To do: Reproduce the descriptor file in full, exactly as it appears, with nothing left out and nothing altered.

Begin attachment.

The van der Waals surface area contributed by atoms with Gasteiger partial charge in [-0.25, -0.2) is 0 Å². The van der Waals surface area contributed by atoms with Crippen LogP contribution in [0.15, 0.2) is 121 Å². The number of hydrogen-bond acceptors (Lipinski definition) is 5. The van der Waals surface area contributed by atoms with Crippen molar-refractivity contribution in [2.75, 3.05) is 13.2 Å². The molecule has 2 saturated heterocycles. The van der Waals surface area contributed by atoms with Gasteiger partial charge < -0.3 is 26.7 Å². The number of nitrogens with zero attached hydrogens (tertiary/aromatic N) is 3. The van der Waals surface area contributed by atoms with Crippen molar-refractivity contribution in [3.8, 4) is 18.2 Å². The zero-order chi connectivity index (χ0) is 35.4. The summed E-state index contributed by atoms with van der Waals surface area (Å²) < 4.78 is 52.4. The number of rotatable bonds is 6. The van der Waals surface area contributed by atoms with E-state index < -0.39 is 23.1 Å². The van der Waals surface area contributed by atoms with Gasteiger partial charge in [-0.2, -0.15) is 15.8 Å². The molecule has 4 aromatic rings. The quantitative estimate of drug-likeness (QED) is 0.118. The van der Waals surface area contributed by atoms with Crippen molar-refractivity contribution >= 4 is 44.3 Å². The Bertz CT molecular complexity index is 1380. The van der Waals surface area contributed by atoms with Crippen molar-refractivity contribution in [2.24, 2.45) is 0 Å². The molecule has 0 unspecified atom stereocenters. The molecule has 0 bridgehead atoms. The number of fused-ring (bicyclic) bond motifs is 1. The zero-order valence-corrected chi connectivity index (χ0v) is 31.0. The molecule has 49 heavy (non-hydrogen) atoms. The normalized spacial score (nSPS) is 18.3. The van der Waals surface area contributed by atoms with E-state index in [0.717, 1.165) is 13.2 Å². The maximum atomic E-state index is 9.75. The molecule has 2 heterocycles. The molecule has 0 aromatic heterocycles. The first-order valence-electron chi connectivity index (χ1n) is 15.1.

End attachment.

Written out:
The van der Waals surface area contributed by atoms with Gasteiger partial charge in [-0.25, -0.2) is 0 Å². The van der Waals surface area contributed by atoms with Crippen LogP contribution in [0.15, 0.2) is 121 Å². The number of hydrogen-bond acceptors (Lipinski definition) is 5. The van der Waals surface area contributed by atoms with Crippen molar-refractivity contribution in [2.75, 3.05) is 13.2 Å². The molecule has 2 saturated heterocycles. The van der Waals surface area contributed by atoms with Gasteiger partial charge < -0.3 is 26.7 Å². The number of nitrogens with zero attached hydrogens (tertiary/aromatic N) is 3. The van der Waals surface area contributed by atoms with Crippen molar-refractivity contribution in [3.8, 4) is 18.2 Å². The zero-order chi connectivity index (χ0) is 35.4. The summed E-state index contributed by atoms with van der Waals surface area (Å²) < 4.78 is 52.4. The number of rotatable bonds is 6. The van der Waals surface area contributed by atoms with E-state index < -0.39 is 23.1 Å². The van der Waals surface area contributed by atoms with Gasteiger partial charge in [-0.2, -0.15) is 15.8 Å². The molecule has 4 aromatic rings. The quantitative estimate of drug-likeness (QED) is 0.118. The van der Waals surface area contributed by atoms with Crippen molar-refractivity contribution >= 4 is 44.3 Å². The Bertz CT molecular complexity index is 1380. The van der Waals surface area contributed by atoms with Crippen molar-refractivity contribution in [2.24, 2.45) is 0 Å². The molecule has 0 unspecified atom stereocenters. The molecule has 0 bridgehead atoms. The number of fused-ring (bicyclic) bond motifs is 1. The zero-order valence-corrected chi connectivity index (χ0v) is 31.0. The molecule has 49 heavy (non-hydrogen) atoms. The normalized spacial score (nSPS) is 18.3. The van der Waals surface area contributed by atoms with E-state index in [0.717, 1.165) is 13.2 Å². The maximum atomic E-state index is 9.75. The molecule has 2 heterocycles. The molecule has 0 aromatic heterocycles. The first-order valence-electron chi connectivity index (χ1n) is 15.1.